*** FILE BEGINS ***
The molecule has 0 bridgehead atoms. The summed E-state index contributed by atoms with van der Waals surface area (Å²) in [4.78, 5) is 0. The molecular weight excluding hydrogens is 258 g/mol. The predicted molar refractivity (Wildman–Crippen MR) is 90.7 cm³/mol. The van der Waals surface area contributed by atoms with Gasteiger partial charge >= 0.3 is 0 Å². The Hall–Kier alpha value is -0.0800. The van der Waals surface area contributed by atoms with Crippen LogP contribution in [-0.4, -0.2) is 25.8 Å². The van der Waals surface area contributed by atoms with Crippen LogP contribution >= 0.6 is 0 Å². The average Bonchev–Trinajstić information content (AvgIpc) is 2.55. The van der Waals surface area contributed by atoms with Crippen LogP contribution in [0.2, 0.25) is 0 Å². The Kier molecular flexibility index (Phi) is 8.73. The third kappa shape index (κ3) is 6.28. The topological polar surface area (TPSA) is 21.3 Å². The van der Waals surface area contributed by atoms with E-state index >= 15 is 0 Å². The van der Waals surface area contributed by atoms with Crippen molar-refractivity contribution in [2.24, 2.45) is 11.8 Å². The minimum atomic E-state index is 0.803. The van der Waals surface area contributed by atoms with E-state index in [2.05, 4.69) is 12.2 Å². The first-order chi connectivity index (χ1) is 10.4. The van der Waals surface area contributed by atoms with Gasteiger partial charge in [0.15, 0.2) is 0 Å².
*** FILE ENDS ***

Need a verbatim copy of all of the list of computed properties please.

The molecule has 0 bridgehead atoms. The summed E-state index contributed by atoms with van der Waals surface area (Å²) in [4.78, 5) is 0. The molecular weight excluding hydrogens is 258 g/mol. The predicted molar refractivity (Wildman–Crippen MR) is 90.7 cm³/mol. The van der Waals surface area contributed by atoms with Gasteiger partial charge >= 0.3 is 0 Å². The Hall–Kier alpha value is -0.0800. The van der Waals surface area contributed by atoms with Crippen LogP contribution in [-0.4, -0.2) is 25.8 Å². The van der Waals surface area contributed by atoms with Crippen LogP contribution >= 0.6 is 0 Å². The average Bonchev–Trinajstić information content (AvgIpc) is 2.55. The van der Waals surface area contributed by atoms with Crippen LogP contribution in [0.2, 0.25) is 0 Å². The Kier molecular flexibility index (Phi) is 8.73. The third kappa shape index (κ3) is 6.28. The topological polar surface area (TPSA) is 21.3 Å². The van der Waals surface area contributed by atoms with E-state index >= 15 is 0 Å². The van der Waals surface area contributed by atoms with Crippen molar-refractivity contribution in [2.24, 2.45) is 11.8 Å². The minimum atomic E-state index is 0.803. The van der Waals surface area contributed by atoms with E-state index in [2.05, 4.69) is 12.2 Å². The first-order chi connectivity index (χ1) is 10.4. The van der Waals surface area contributed by atoms with Gasteiger partial charge in [0.15, 0.2) is 0 Å².